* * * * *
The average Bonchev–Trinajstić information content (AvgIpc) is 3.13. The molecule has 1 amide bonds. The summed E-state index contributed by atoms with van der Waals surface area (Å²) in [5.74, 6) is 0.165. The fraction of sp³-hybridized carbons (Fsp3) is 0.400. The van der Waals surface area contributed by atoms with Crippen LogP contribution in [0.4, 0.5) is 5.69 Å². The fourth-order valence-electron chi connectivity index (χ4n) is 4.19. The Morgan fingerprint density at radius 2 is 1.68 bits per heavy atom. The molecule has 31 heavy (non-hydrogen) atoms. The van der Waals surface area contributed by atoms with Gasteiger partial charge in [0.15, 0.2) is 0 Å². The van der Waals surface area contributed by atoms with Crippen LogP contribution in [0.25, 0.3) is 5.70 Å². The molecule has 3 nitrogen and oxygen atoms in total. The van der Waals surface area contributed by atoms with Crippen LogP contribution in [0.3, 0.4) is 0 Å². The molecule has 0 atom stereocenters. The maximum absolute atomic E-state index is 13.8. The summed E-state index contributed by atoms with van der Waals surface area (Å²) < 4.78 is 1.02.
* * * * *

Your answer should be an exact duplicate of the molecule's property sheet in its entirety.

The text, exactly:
The average Bonchev–Trinajstić information content (AvgIpc) is 3.13. The molecule has 1 amide bonds. The summed E-state index contributed by atoms with van der Waals surface area (Å²) in [5.74, 6) is 0.165. The fraction of sp³-hybridized carbons (Fsp3) is 0.400. The van der Waals surface area contributed by atoms with Crippen LogP contribution in [0.4, 0.5) is 5.69 Å². The fourth-order valence-electron chi connectivity index (χ4n) is 4.19. The Morgan fingerprint density at radius 2 is 1.68 bits per heavy atom. The molecule has 31 heavy (non-hydrogen) atoms. The van der Waals surface area contributed by atoms with Gasteiger partial charge in [0.15, 0.2) is 0 Å². The van der Waals surface area contributed by atoms with Crippen LogP contribution in [0.25, 0.3) is 5.70 Å². The molecule has 3 nitrogen and oxygen atoms in total. The van der Waals surface area contributed by atoms with Crippen LogP contribution in [0.3, 0.4) is 0 Å². The molecule has 0 atom stereocenters. The maximum absolute atomic E-state index is 13.8. The summed E-state index contributed by atoms with van der Waals surface area (Å²) < 4.78 is 1.02.